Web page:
Thus Louisiana, like South Carolina, acting on the practical assumption that everything must be subordinate to the interests of slavery, did not hesitate to violate both the spirit and the letter of the Constitution; while Massachusetts, believing that the government was designed to secure the blessings of liberty to all, aimed to make it effectual in guarding the rights of the humblest of her citizens ; but she, found herself, under; the slavery regime, powerless for the protection of her most honored official representatives.

Nor could she look to the national government for the vindication of her rights. That, too, was bestrode by the Slave Power and compelled to do its bidding.  An appeal had already been made, and that appeal had been denied. In December, 1842, Mr. Winthrop of Massachusetts had presented a memorial of the citizens of Boston, owners and ·masters of vessels and others, representing that it was necessary to employ free persons of color in vessels entering the ports of. Charleston, Savannah, Mobile, and New Orleans ; that these men were frequently taken from their vessels and thrown into prison, greatly to the prejudice of their interests and the detriment of commerce; and they prayed Congress, to grant relief, and render effectual the privileges of citizenship secured by the Constitution.

This memorial had been referred to the Committee on Commerce, and Mr. Winthrop, who evinced in this case deep interest and zeal, had promptly reported that the judiciary alone could give relief from these oppressive laws, and the State alone could repeal them, But the committee reported a series of resolutions, trusting that their adoption by the House would not be without influence in securing for the petitioners, and much more for the seamen in their employ, the- redress they demanded. These resolutions pronounced that the seizure and imprisonment in the ports of any State of free colored seamen against whom there was no charge but that of entering such ports in pursuance of their lawful business, and the authorizing of such seizure and imprisonment by State laws, were in contravention of the paramount and exclusive power of the general government to regulate commerce, and were also in direct, positive and permanent conflict with the express provisions and fundamental principles of the national compact. The House of Representatives, however, under the lead of Cave Johnson of Tennessee, soon thereafter made Postmaster-General, laid those resolutions on the table by a large majority; and by so doing gave its sanction and encouragement to this inhuman, unjust, and unconstitutional State legislation.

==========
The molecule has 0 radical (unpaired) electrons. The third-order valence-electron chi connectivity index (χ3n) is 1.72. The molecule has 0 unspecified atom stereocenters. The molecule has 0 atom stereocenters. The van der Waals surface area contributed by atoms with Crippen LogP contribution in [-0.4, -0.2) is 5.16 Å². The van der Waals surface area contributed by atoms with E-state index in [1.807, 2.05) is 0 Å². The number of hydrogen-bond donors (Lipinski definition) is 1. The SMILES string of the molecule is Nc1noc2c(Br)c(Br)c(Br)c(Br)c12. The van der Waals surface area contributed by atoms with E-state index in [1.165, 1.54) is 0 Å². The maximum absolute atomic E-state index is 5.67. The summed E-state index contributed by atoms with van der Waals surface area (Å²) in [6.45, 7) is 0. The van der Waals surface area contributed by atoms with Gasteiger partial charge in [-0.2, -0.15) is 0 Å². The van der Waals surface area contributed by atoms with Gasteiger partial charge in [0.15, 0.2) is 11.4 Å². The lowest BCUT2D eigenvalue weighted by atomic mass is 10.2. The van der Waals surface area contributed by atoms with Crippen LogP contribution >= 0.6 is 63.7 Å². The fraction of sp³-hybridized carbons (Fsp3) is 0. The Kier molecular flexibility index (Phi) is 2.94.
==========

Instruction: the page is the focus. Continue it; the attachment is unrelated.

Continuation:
Early in the session of 1845 Governor Briggs sent to the legislature Mr. Hoar's report, accompanied by a well-reasoned and temperate message. It was referred to a joint special committee, of which Charles Francis Adams was made chairman. That committee, on the 3d of February, reported resolves concerning the treatment of Samuel Hoar by the State of South Carolina, with a declaration to be adopted as the act of the Commonwealth of Massachusetts. This declaration clearly set forth the whole case in issue, and justified by indisputable facts and impregnable arguments the course Massachusetts had pursued. With becoming solemnity, as "in the presence of all Christian nations, of the civilized world, and of an omniscient, all-seeing Deity, the final judge of human action," she addressed " each of her sister States," entered her solemn protest, and arraigned South Carolina because the latter had disregarded " the comity acknowledged by all civilized communities," defied " the express stipulations of the Constitution," and refused to submit her action to be adjudged by the Supreme Court of the United States.

This admirable State paper, which was unanimously adopted and sent forth to the country, closed with this firm and dignified enunciation of the purposes of Massachusetts: " She will never relax in her demands of all the rights which belong to her as a State and member of the Union, or in the execution of her utmost energies in support of the undying principles of justice and liberty among men, the base of her social edifice, cemented in the blood of many of its founders, as they are the pride and honor of modern civilization."

This appeal awoke no response and secured no action from the offending States. Their cruel laws still continued to disgrace their statute-books, and Northern freemen were still subjected to their harsh and humiliating operation. Nor was there any relaxation until they were swept away by the fire and flood which destroyed the guilty cause itself. What and how potent was the agency which this persistent injustice, these continued oppressions, exerted in bringing on that struggle, Omniscience only knows. How important a factor it became in that combination of causes which hastened on the bloody struggle no human sagacity can divine. Nor can it be known how much the manly stand of Massachusetts, though then overborne, contributed to the building up of that power which, sixteen years later, grappled with slavery in arms and closed its career of crime.

Source:  Wilson, Henry, History of the Rise and Fall of the Slave Power in America, Vol. 1.  Boston: Houghton, Mifflin, 1872, 576-586.





See also Florida, Fugitive Slaves in